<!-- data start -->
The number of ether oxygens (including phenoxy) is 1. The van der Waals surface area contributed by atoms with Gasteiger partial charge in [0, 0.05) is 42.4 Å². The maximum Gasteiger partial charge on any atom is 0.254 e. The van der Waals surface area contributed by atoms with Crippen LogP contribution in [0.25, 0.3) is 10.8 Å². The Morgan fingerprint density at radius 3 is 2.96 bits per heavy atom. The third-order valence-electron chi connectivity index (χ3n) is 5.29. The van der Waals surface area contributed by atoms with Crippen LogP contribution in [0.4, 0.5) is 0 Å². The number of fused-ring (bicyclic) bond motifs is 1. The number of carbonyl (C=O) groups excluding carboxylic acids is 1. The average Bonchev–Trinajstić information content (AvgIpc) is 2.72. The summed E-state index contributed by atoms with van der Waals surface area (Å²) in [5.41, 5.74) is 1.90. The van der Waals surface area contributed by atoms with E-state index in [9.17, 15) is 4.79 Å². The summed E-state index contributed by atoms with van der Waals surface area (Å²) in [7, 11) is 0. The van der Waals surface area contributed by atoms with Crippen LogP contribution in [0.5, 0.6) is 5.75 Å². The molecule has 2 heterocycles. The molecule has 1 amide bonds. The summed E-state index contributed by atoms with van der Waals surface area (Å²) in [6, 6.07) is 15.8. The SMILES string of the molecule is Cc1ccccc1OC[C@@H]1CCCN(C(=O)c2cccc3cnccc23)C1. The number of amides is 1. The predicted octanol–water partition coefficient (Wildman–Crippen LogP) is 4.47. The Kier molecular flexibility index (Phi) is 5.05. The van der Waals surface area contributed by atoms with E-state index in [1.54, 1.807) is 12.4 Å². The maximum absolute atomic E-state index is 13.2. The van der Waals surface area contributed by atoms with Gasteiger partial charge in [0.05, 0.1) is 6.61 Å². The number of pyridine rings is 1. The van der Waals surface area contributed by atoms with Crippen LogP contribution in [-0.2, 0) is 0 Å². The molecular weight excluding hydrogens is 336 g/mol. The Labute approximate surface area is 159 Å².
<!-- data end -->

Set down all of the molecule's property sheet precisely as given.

The number of ether oxygens (including phenoxy) is 1. The van der Waals surface area contributed by atoms with Gasteiger partial charge in [0, 0.05) is 42.4 Å². The maximum Gasteiger partial charge on any atom is 0.254 e. The van der Waals surface area contributed by atoms with Crippen LogP contribution in [0.25, 0.3) is 10.8 Å². The Morgan fingerprint density at radius 3 is 2.96 bits per heavy atom. The third-order valence-electron chi connectivity index (χ3n) is 5.29. The van der Waals surface area contributed by atoms with Crippen LogP contribution in [0.4, 0.5) is 0 Å². The number of fused-ring (bicyclic) bond motifs is 1. The number of carbonyl (C=O) groups excluding carboxylic acids is 1. The average Bonchev–Trinajstić information content (AvgIpc) is 2.72. The summed E-state index contributed by atoms with van der Waals surface area (Å²) in [5.41, 5.74) is 1.90. The van der Waals surface area contributed by atoms with E-state index in [9.17, 15) is 4.79 Å². The summed E-state index contributed by atoms with van der Waals surface area (Å²) in [7, 11) is 0. The van der Waals surface area contributed by atoms with Crippen LogP contribution in [0.5, 0.6) is 5.75 Å². The molecule has 2 heterocycles. The molecule has 1 amide bonds. The summed E-state index contributed by atoms with van der Waals surface area (Å²) in [6, 6.07) is 15.8. The SMILES string of the molecule is Cc1ccccc1OC[C@@H]1CCCN(C(=O)c2cccc3cnccc23)C1. The number of amides is 1. The predicted octanol–water partition coefficient (Wildman–Crippen LogP) is 4.47. The Kier molecular flexibility index (Phi) is 5.05. The van der Waals surface area contributed by atoms with E-state index in [1.54, 1.807) is 12.4 Å². The maximum absolute atomic E-state index is 13.2. The van der Waals surface area contributed by atoms with Gasteiger partial charge in [0.05, 0.1) is 6.61 Å². The number of pyridine rings is 1. The van der Waals surface area contributed by atoms with Crippen LogP contribution in [-0.2, 0) is 0 Å². The molecular weight excluding hydrogens is 336 g/mol. The Labute approximate surface area is 159 Å².